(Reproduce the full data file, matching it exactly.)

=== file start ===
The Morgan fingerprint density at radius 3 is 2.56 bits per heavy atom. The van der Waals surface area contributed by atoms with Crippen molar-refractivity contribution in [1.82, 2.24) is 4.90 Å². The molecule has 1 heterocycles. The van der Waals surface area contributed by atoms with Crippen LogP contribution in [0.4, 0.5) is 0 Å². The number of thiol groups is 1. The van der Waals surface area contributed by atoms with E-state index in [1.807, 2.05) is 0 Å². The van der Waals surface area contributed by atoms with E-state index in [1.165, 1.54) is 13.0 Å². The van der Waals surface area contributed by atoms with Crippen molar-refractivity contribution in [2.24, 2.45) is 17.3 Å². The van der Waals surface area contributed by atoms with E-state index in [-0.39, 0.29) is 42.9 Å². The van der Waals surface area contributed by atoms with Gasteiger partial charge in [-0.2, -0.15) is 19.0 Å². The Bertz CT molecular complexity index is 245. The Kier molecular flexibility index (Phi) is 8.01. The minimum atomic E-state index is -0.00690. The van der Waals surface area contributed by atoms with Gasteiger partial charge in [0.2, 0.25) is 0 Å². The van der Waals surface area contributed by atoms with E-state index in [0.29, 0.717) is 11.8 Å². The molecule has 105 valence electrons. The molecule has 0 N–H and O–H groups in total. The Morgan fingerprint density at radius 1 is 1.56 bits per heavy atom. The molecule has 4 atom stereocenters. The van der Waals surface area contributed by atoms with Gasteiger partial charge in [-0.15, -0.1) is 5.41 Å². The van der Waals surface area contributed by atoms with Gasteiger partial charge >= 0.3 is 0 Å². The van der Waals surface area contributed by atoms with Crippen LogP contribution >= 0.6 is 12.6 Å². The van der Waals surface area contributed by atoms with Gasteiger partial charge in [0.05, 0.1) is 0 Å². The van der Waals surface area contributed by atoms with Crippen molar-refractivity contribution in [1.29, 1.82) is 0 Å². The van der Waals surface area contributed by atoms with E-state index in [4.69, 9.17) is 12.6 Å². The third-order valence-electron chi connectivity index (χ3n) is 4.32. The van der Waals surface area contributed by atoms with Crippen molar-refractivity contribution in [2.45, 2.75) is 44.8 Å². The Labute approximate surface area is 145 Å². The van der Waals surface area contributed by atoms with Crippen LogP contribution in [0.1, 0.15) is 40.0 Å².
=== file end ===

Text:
The Morgan fingerprint density at radius 3 is 2.56 bits per heavy atom. The van der Waals surface area contributed by atoms with Crippen molar-refractivity contribution in [1.82, 2.24) is 4.90 Å². The molecule has 1 heterocycles. The van der Waals surface area contributed by atoms with Crippen LogP contribution in [0.4, 0.5) is 0 Å². The number of thiol groups is 1. The van der Waals surface area contributed by atoms with E-state index in [1.807, 2.05) is 0 Å². The van der Waals surface area contributed by atoms with E-state index in [1.165, 1.54) is 13.0 Å². The van der Waals surface area contributed by atoms with Crippen molar-refractivity contribution in [2.24, 2.45) is 17.3 Å². The van der Waals surface area contributed by atoms with E-state index in [-0.39, 0.29) is 42.9 Å². The van der Waals surface area contributed by atoms with Gasteiger partial charge in [-0.2, -0.15) is 19.0 Å². The Bertz CT molecular complexity index is 245. The Kier molecular flexibility index (Phi) is 8.01. The minimum atomic E-state index is -0.00690. The van der Waals surface area contributed by atoms with Gasteiger partial charge in [0.2, 0.25) is 0 Å². The van der Waals surface area contributed by atoms with E-state index in [0.29, 0.717) is 11.8 Å². The molecule has 105 valence electrons. The molecule has 0 N–H and O–H groups in total. The Morgan fingerprint density at radius 1 is 1.56 bits per heavy atom. The molecule has 4 atom stereocenters. The van der Waals surface area contributed by atoms with Gasteiger partial charge in [-0.15, -0.1) is 5.41 Å². The van der Waals surface area contributed by atoms with Gasteiger partial charge >= 0.3 is 0 Å². The van der Waals surface area contributed by atoms with Crippen LogP contribution >= 0.6 is 12.6 Å². The van der Waals surface area contributed by atoms with Gasteiger partial charge in [0.05, 0.1) is 0 Å². The van der Waals surface area contributed by atoms with Crippen molar-refractivity contribution in [1.29, 1.82) is 0 Å². The van der Waals surface area contributed by atoms with E-state index in [4.69, 9.17) is 12.6 Å². The third-order valence-electron chi connectivity index (χ3n) is 4.32. The van der Waals surface area contributed by atoms with Crippen molar-refractivity contribution in [2.45, 2.75) is 44.8 Å². The Labute approximate surface area is 145 Å². The van der Waals surface area contributed by atoms with Crippen LogP contribution in [0.1, 0.15) is 40.0 Å².